To investigate the effect of tamoxifen on ΔΨp, parasites were incubated with DiSBAC2(3) and analysed by fluorimetry. DiSBAC2(3) is a negatively charged dye that moves into depolarized cells (positively charged) and out of hyperpolarized cells (negatively charged) in response to changes in the membrane potential. Once inside living cells the dye binds to lipids and proteins, causing it to fluoresce brightly. Promastigotes treated with 5 µ m of the ionophore valinomycin displayed a sharp increase in fluorescence, indicative of total depolarization (data not shown). We observed that the addition of 5 µ m tamoxifen to cells previously loaded with DiSBAC2(3) induced a rapid change in fluorescence. After 10 min incubation with tamoxifen, fluorescence had increased 2.3-fold over basal levels, indicating membrane depolarization (Fig. 4). Levels of fluorescence attained were indicative of total depolarization, as confirmed by the lack of increase in effect upon further treatment with 5 µ m of the ionophore valinomycin. We also observed that tamoxifen caused DiSBAC2(3) fluorescence to increase even in the absence of cells (Fig. 4). Concentrations of tamoxifen higher than 5 µ m were tested but resulted in greater spurious fluorescence in the presence of DiSBAC2(3) (data not shown).

Fig. 4. Effect of tamoxifen on plasma membrane potential. L. amazonensis promastigotes were equilibrated with 0.2 mm DiSBAC2(3) in PBS + g at 25 °C. Fluorescence was recorded continuously (λ ex = 544 nm; λ em = 584 nm) and tamoxifen 5 µ m (TAM, green arrows) or valinomycin 5 µ m (VAL, blue arrows) were added to the wells at the time indicated by the arrows. Traces are from one experiment representative of three independent experiments. The green trace shows the fluorescence in the presence of L. amazonensis promastigotes, while the red and the blue traces show the fluorescence in the absence of parasites.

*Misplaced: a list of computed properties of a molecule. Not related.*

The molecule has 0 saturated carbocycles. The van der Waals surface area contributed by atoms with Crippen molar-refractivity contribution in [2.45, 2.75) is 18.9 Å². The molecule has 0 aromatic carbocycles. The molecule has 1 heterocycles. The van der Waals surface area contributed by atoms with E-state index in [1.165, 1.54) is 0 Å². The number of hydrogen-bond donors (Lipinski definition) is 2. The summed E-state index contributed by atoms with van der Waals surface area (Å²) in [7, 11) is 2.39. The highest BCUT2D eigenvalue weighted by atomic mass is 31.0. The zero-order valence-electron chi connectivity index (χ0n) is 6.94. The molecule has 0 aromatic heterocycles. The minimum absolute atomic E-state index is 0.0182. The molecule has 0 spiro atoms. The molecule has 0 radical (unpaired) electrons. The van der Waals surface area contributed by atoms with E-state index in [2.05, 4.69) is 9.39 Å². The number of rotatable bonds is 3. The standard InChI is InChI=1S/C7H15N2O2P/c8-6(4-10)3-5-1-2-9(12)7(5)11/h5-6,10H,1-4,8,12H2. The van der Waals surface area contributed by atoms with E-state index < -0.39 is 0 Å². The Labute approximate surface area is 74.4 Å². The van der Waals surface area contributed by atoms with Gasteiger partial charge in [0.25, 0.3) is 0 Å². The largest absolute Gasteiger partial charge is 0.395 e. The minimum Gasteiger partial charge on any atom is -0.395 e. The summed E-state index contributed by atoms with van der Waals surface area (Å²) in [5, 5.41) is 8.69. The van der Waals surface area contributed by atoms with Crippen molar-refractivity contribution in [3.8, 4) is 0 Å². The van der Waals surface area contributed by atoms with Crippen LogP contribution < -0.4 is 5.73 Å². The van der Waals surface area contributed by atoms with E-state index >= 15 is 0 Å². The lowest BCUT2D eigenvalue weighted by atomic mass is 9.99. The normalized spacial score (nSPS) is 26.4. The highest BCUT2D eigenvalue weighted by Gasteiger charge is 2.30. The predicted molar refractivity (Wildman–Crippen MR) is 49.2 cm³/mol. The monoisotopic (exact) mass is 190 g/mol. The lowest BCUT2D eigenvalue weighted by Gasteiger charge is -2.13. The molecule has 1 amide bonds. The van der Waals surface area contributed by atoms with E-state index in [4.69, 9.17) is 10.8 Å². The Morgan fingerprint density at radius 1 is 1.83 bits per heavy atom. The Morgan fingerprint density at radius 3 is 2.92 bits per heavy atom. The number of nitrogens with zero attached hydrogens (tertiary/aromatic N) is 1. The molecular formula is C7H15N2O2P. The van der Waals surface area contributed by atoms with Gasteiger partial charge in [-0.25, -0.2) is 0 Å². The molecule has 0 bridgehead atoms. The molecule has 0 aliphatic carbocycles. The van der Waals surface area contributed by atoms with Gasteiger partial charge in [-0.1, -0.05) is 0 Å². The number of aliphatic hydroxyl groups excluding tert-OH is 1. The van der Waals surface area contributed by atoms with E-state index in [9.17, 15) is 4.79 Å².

Mitochondrial membrane electric potential

To verify whether tamoxifen altered the ΔΨm of promastigotes, mitochondrial function was monitored in treated parasites using the fluorescent probe Rh123, a cell-permeant fluorescent dye that is readily sequestered by active mitochondria. Its use relies on the fact that Rh123 accumulates in living cells in a manner that is dependent on mitochondrial membrane polarization. Parasites incubated for 20 min with increasing concentrations of tamoxifen showed a dose-dependent decrease in Rh123 accumulation compared with untreated parasites (Fig. 5). The protonophore FCCP, an uncoupler of oxidative phosphorylation in mitochondria, was used as positive control and caused depolarization of the mitochondrial membrane, with 64 ± 14% reduction in Rh123 accumulation (Fig. 5). The loss of mitochondrial function was accompanied by loss of selective permeability to ions such as calcium both at the plasma as well as internal membranes, as shown by the increased concentration of intracellular calcium in treated parasites (Supplementary Figure 1).

Fig. 5. Tamoxifen interference in Leishmania mitochondrial membrane potential. L. amazonensis promastigotes pre-incubated for 20 min with tamoxifen (TAM) in concentrations ranging from 0.3 to 10 µ m were loaded with 0.3 µg mL−1 Rh123, and the fluorescence level was measured by flow cytometry. Parasites treated with 50 µ m FCCP were used as positive control. Untreated parasites (NT) and parasites incubated with the highest volume of vehicle (DMSO) were used as negative controls. (A) Fluorescence histograms are representative of three independent experiments with untreated parasites (grey filled), 10 µ m tamoxifen (black line), and 50 µ m FCCP (dashed line). (B) Values shown are the mean ± standard deviation of at least three independent experiments. Asterisks indicate significant difference relative to the untreated group (*P < 0.001; **P < 0.0001).